e-mail us
INS policy on ‘aggravated felony’ unclear, bishop says

NCR Staff

Ethiopia is not a serendipitous place for Jews. One young Jew, Luseged Dhine, was 14 when he fled, on foot, to Sudan -- after his parents and brother had been murdered and he was beaten. He does not know what happened to his three sisters. He was admitted to the United States as a legal refugee in 1978. That tempest tossed the teenager into Washington where on the city streets he discovered drugs. He was four times arrested for possession of small amounts of marijuana and has three other misdemeanors on his record.

For those offenses, Dhine, 36, now using a wheelchair, has spent the past nine years in prison, not charged, but simply held awaiting deportation back to Ethiopia -- and probably death. A well-organized community of support has been pressing for his release. The Rabbinical Association of Greater Miami has pledged it will be responsible for him if he is released.

To no avail.

In February, Attorney General Janet Reno, on behalf of the U.S. Immigration and Naturalization Service, turned down his request for relief.

Dhine, credited with saving an INS agent’s life while in confinement and with helping bust a drug ring, is not alone in captivity. He is one of an estimated 16,400 immigrants in INS detention today, nearly triple the number from 1994. A quarter to a third of the detainees are legal immigrants.

Congressional hearing

Bishop Nicholas DiMarzio, Newark auxiliary and U.S. Catholic Conference chair on migration, testified Feb. 25 about Dhine and others at the House Judiciary Committee’s Subcommittee on Immigration and Claims, a three-hour oversight hearing on the effectiveness of INS control over illegal aliens and legal immigrants who have committed a crime.

Subcommittee chairman Rep. Lamar Smith, R-Texas, convened the hearing two weeks after he and fellow subcommittee member Rep. Elton Gallegly, R-Calif., wrote that INS Commissioner Doris Meissner should be removed if the INS does not do a better job of enforcing immigrant detention and removal provisions.

DiMarzio also told Congress of Salvadoran “Mr. G.”

He fled the civil war in 1985 after his uncle and two brothers were killed. He worked his way up from low-paying jobs to a $45,000-a-year job as the driver of a tractor trailer. However, while in high school here he was in a car with two friends when the driver picked up another friend. That youth had a stolen stereo system. The police stopped the car for a broken tail light; the youths were charged, and the public prosecutor encouraged the three to plead guilty to petty larceny. Mr. G. was fined, given a suspended sentence for what, under Virginia law, was a misdemeanor. He paid the fine, did no jail time, has no other record.

The INS is now charging him retroactively as an “aggravated felon” under its 1996 act, arguing, said DiMarzio, that the 1996 law recognizes no distinction between an actual sentence and a suspended sentence.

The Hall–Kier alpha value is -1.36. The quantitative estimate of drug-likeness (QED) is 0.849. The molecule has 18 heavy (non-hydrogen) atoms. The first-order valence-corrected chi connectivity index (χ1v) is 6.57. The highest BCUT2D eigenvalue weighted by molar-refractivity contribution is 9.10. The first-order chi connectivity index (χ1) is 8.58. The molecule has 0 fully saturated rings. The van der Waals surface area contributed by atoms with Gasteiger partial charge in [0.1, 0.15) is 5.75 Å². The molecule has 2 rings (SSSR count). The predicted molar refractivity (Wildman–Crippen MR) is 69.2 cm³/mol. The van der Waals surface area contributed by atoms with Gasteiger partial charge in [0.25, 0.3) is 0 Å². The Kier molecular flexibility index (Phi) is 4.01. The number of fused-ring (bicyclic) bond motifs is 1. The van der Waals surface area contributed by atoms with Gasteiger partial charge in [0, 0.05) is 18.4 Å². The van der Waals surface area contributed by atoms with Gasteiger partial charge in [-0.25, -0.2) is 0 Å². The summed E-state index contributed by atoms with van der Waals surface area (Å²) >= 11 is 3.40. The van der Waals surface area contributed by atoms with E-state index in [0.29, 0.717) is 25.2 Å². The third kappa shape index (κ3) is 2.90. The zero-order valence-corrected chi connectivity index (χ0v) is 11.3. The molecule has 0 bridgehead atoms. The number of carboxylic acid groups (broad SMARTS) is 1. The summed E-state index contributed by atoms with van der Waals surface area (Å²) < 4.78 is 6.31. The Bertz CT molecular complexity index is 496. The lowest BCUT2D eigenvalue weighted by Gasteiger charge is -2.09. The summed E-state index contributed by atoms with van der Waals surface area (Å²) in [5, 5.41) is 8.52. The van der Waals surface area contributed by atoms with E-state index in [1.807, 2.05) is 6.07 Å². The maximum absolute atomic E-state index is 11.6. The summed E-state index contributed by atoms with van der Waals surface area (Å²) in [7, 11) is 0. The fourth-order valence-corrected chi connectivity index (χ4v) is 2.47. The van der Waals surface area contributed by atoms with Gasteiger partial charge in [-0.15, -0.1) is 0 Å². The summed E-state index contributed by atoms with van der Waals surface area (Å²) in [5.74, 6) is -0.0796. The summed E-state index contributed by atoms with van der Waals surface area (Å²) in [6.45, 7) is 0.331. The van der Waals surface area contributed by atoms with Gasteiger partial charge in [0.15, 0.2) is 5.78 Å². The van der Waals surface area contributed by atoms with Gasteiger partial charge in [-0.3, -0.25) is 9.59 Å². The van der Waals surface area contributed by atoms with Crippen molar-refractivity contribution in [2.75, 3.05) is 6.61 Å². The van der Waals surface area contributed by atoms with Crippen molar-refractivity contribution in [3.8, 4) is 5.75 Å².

“We do not condone the offense,” DiMarzio told the subcommittee, “but the penalty does not fit it. Further, the rules were changed several years after the mistake was made. Mr. G. will probably be separated from his son, perhaps indefinitely, because of a minor offense committed years ago for which he has paid his debt to society.”

Act undermines rights

The new act’s provisions, DiMarzio said, “undermine basic human dignity and human rights, unnecessarily separate and divide families, violate fundamental notions of fairness and equal protection under the law -- time-honored concepts on which our nation was founded -- and create an artificial ‘crisis’ in [the ability of the INS to detain] truly violent or dangerous individuals.”

While acknowledging the government’s duty to provide for public safety, the bishop insisted that such duty is accompanied by an obligation to assess whether each individual in this category of INS detention is actually a threat to safety.

The 1996 law greatly expands the definition of “aggravated felony,” said DiMarzio. “The INS phrase now bears little resemblance to the meaning of those words used in criminal law. In our view these persons’ cases should be reviewed on a case-by-case basis, not subjected to a one-size-fits-all approach.”

Catholic churches and social service agencies are receiving numerous requests “each week from immigrant families for help with loved ones who have languished in detention for several months or even years after having served a sentence, or are being deported because of a minor crime.”

There are no figures on the minor crimes cases DiMarzio referred to. But INS commissioner Meissner told the same hearing the INS will not release any “criminal aliens.”

National Catholic Reporter, March 12, 1999